December 2007 marks 10 years since the Ottawa Convention banning anti-personnel mines. You may find the next photo disturbing.
This six-year-old boy was seriously injured after handling an explosive device he found near his home. He was treated at a hospital in Kandahar. He survived with his eyesight intact.
Thirty years of fighting have left a huge amount of war junk in Afghanistan. Under the convention, no new mines may be laid, stockpiles must be destroyed, and land has to be cleared.
An Afghan mine clearer. White stones mark areas that have been made safe at this site near Bagram airbase. It has taken 10 months to clear less than two square km of land.
Explosives are destroyed when they are found. On average 60 people are killed or maimed by such devices in Afghanistan each month. Source: UN Mine Action Centre for Afghanistan.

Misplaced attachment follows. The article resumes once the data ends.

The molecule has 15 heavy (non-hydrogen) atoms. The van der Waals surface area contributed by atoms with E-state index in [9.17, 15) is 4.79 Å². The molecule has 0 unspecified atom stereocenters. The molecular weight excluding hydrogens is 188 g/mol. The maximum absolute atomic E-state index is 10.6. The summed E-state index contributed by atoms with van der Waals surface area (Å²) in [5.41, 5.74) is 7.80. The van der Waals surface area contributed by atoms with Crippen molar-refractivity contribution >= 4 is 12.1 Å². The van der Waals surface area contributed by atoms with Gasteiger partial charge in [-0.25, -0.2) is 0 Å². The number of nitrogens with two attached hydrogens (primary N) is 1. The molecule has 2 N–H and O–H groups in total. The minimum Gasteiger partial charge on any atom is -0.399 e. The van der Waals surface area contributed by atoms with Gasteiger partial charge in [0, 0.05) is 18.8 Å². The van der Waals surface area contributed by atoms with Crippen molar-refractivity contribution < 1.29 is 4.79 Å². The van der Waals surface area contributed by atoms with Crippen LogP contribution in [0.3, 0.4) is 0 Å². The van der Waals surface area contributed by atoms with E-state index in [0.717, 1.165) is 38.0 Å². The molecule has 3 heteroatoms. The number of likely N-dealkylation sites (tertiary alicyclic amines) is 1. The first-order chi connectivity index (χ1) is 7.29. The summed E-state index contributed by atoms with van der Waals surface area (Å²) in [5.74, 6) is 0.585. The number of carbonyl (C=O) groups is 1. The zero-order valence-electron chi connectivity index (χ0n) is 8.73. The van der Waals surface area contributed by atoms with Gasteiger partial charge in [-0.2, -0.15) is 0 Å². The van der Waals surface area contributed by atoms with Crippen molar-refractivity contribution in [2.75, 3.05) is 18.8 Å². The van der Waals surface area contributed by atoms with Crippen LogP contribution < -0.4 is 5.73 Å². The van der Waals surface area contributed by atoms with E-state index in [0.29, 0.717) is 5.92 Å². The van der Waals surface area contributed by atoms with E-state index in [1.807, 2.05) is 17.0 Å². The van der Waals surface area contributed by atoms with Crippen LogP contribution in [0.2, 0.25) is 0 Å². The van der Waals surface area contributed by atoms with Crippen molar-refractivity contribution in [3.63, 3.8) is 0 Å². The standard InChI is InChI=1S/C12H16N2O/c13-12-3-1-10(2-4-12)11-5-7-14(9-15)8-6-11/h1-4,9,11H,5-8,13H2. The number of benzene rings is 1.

This primary school class in the former frontline village of Dako is being taught about dangers of mines by the Afghan Red Crescent Society.
This matchbox carries a warning not to touch objects like those in the photos, in this case a landmine and a mortar.
Afghans attend a free orthopaedic centre run by the International Committee of the Red Cross in Kabul. Nearly 80,000 disabled Afghans have received help from the ICRC.
A technician manufactures an artificial leg at the orthopaedic centre in Kabul. The centre also provides walking aids, wheelchairs and physiotherapy.
Rohafza, a physiotherapist who also lost a leg to a landmine, helps a child put on an orthotic device. All the centres' locally recruited staff are disabled. All photos by Marko Kokic/ICRC.